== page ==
Ideally, Trump would like to see a 15 percent U.S. corporate tax rate, but some experts have advised setting it at the OECD average to avoid triggering a global “pricing war” on tax rates.

Trump’s other two planks are tax relief for middle-class families and repatriation of the trillions of dollars U.S. companies have made overseas. Unlike other developed countries, the U.S. taxes earnings made anywhere in the world – once the money is brought home. This worldwide system encourages U.S. companies to re-invest their earnings in countries that offer a lower tax rate rather than invest them at home where they would face much higher taxes. Repatriation would enable companies to bring the money to the U.S. at a lower tax rate.

BIO’s recommendations

Repatriation isn’t enough, according to BIO. “It is vital that Congress take steps to move America to a competitive territorial tax system . . . consistent with those in so many other OECD countries. Freeing up over $2 trillion that [is] currently trapped overseas due to the inefficiencies of the tax code will boost economic growth and capital investment,” the trade group told Hatch.

While BIO agrees that the corporate tax rate must be reduced, it still sees the need for tax credits and incentives. “By itself, a lower corporate tax rate will not support growth and innovation in America’s small businesses, many of which are pre-revenue,” BIO said. “Comprehensive tax reform should go further than ‘broadening the base and lowering the rate.’ Instead, policymakers should specifically promote innovative research-intensive businesses through incentives for other companies, individuals and funds to invest in small companies and support their research.”

BIO also recommended that the R&D and orphan drug tax credits be maintained in a revised tax code. “The U.S. has fallen behind in its R&D generosity, falling from a leader among OECD countries in the late 1980s to 25th for large companies and 26th for small businesses in 2016,” the group said. It is encouraging Congress to strengthen the R&D tax credit by increasing the alternative simplified credit rate and continuing to allow innovators that have yet to make a profit to take a portion of the R&D credit against their payroll tax obligation.

The orphan drug tax credit provides a 50 percent credit on expenditures incurred in clinical trials that test drugs in rare diseases. Given the failure rate in clinical trials, the cost of the trials and the medical need, “the intent of the act is to get companies to start something,” Charles Fritts, BIO’s senior director of federal government relations, told BioWorld.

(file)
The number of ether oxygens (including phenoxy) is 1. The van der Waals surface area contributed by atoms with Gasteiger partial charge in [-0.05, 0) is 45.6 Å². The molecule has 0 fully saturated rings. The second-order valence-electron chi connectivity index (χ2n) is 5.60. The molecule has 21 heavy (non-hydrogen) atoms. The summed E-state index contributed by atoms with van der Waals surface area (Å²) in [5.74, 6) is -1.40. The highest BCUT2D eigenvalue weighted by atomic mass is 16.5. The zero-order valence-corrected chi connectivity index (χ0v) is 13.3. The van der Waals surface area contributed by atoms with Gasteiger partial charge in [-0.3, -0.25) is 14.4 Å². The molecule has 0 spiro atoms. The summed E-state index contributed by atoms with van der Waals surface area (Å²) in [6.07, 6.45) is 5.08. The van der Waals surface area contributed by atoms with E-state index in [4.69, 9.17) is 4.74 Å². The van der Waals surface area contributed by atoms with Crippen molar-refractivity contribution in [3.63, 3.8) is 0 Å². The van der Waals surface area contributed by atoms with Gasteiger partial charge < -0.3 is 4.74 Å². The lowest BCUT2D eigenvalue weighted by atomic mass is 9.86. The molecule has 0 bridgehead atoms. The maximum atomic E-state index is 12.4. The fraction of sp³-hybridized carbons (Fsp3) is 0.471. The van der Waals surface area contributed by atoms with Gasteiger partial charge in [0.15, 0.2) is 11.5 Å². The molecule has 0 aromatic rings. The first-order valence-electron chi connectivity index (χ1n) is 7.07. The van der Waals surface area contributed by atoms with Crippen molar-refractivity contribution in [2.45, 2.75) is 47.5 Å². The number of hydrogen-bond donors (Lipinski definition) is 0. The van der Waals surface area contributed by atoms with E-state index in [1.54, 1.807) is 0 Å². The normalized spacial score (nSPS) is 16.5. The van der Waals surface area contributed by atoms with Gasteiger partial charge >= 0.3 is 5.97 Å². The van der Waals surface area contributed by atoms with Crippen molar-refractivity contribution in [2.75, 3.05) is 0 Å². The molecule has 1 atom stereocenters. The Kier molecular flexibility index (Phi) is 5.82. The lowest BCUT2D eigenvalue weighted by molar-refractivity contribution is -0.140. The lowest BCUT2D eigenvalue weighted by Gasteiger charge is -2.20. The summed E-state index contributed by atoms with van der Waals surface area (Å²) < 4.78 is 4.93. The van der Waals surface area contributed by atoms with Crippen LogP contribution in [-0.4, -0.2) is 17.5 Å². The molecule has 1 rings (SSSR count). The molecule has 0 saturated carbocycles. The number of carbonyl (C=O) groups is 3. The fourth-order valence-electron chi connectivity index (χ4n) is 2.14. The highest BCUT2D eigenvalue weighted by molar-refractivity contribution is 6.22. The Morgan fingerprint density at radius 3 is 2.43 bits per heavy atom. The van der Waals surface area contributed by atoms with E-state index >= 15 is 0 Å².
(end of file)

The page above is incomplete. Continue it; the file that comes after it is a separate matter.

Advamed’s tax reforms

On the med-tech side, Advamed agrees with many of BIO’s recommendations, but topping its list of reforms is the elimination of the $30 billion medical device tax that was created to help pay for the Affordable Care Act. While elimination of the tax has garnered bipartisan support in Congress, it remains a thorn in med-tech’s side.

As for other measures, “the goal of tax reform should be to support job creation, economic growth and competitiveness,” Advamed said. Among its suggestions are:

• provide a level playing field for medical device companies competing in world markets;

• provide tax incentives comparable with or better than those of major competitor nations;

• spur availability of capital for small and startup companies;

• limit passive activity loss rules to incentivize investors to finance companies at earlier stages of development;

• reform the use of net operating losses generated by R&D to encourage outside investment in smaller firms;

• change the qualified small business definition to include companies with gross assets of up to $150 million instead of the current $50 million;

• permanently extend the current depreciation expense deduction, which allows small businesses to deduct up to $500,000 of the cost of depreciating business assets.